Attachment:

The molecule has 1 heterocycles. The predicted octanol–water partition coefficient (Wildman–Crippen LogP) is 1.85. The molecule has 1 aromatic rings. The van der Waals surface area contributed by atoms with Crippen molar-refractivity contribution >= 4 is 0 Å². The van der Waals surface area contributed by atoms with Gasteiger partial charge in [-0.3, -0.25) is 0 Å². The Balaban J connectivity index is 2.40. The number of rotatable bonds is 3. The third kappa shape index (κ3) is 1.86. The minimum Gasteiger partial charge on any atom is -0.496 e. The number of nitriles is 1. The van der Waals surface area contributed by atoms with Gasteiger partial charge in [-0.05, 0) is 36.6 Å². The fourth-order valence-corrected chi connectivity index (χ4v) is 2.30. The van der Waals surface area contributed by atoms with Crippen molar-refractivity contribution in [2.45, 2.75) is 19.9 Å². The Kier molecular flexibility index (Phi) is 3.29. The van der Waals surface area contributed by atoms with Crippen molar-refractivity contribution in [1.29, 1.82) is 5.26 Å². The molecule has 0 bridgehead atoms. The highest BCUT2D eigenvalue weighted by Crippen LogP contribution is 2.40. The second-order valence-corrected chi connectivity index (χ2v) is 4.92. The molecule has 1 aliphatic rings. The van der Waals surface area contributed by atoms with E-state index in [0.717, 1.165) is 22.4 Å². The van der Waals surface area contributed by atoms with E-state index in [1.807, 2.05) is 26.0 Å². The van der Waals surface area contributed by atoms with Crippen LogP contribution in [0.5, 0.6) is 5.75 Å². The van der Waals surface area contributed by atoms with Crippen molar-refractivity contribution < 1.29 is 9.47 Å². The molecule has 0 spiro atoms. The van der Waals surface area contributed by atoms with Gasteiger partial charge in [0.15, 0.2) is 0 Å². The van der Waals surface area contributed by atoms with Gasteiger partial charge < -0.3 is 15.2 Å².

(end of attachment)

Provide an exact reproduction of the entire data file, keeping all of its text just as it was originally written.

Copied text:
The molecule has 1 heterocycles. The predicted octanol–water partition coefficient (Wildman–Crippen LogP) is 1.85. The molecule has 1 aromatic rings. The van der Waals surface area contributed by atoms with Crippen molar-refractivity contribution >= 4 is 0 Å². The van der Waals surface area contributed by atoms with Gasteiger partial charge in [-0.3, -0.25) is 0 Å². The Balaban J connectivity index is 2.40. The number of rotatable bonds is 3. The third kappa shape index (κ3) is 1.86. The minimum Gasteiger partial charge on any atom is -0.496 e. The number of nitriles is 1. The van der Waals surface area contributed by atoms with Gasteiger partial charge in [-0.05, 0) is 36.6 Å². The fourth-order valence-corrected chi connectivity index (χ4v) is 2.30. The van der Waals surface area contributed by atoms with Crippen molar-refractivity contribution in [2.45, 2.75) is 19.9 Å². The Kier molecular flexibility index (Phi) is 3.29. The van der Waals surface area contributed by atoms with Crippen molar-refractivity contribution in [1.29, 1.82) is 5.26 Å². The molecule has 0 bridgehead atoms. The highest BCUT2D eigenvalue weighted by Crippen LogP contribution is 2.40. The second-order valence-corrected chi connectivity index (χ2v) is 4.92. The molecule has 1 aliphatic rings. The van der Waals surface area contributed by atoms with E-state index in [0.717, 1.165) is 22.4 Å². The van der Waals surface area contributed by atoms with E-state index in [1.807, 2.05) is 26.0 Å². The van der Waals surface area contributed by atoms with Crippen LogP contribution in [0.5, 0.6) is 5.75 Å². The van der Waals surface area contributed by atoms with Crippen molar-refractivity contribution < 1.29 is 9.47 Å². The molecule has 0 spiro atoms. The van der Waals surface area contributed by atoms with Gasteiger partial charge in [0.15, 0.2) is 0 Å². The van der Waals surface area contributed by atoms with Gasteiger partial charge < -0.3 is 15.2 Å².